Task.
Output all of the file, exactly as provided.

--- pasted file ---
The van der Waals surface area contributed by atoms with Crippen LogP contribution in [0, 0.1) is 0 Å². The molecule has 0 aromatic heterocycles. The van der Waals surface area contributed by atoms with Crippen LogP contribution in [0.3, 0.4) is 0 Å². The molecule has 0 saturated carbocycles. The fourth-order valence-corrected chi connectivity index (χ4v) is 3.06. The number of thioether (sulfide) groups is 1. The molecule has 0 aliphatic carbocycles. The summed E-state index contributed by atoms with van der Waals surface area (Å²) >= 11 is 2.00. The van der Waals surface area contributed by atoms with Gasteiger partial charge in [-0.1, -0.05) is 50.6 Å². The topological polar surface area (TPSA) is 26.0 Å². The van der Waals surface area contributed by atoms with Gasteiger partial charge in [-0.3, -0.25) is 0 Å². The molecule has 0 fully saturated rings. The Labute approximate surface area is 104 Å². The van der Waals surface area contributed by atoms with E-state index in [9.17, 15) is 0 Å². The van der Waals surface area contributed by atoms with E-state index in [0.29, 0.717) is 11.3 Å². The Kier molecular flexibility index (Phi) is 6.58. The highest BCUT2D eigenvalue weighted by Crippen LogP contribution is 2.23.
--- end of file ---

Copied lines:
The van der Waals surface area contributed by atoms with Crippen LogP contribution in [0, 0.1) is 0 Å². The molecule has 0 aromatic heterocycles. The van der Waals surface area contributed by atoms with Crippen LogP contribution in [0.3, 0.4) is 0 Å². The molecule has 0 saturated carbocycles. The fourth-order valence-corrected chi connectivity index (χ4v) is 3.06. The number of thioether (sulfide) groups is 1. The molecule has 0 aliphatic carbocycles. The summed E-state index contributed by atoms with van der Waals surface area (Å²) >= 11 is 2.00. The van der Waals surface area contributed by atoms with Gasteiger partial charge in [-0.1, -0.05) is 50.6 Å². The topological polar surface area (TPSA) is 26.0 Å². The van der Waals surface area contributed by atoms with Gasteiger partial charge in [-0.3, -0.25) is 0 Å². The molecule has 0 fully saturated rings. The Labute approximate surface area is 104 Å². The van der Waals surface area contributed by atoms with E-state index in [9.17, 15) is 0 Å². The van der Waals surface area contributed by atoms with E-state index in [0.29, 0.717) is 11.3 Å². The Kier molecular flexibility index (Phi) is 6.58. The highest BCUT2D eigenvalue weighted by Crippen LogP contribution is 2.23.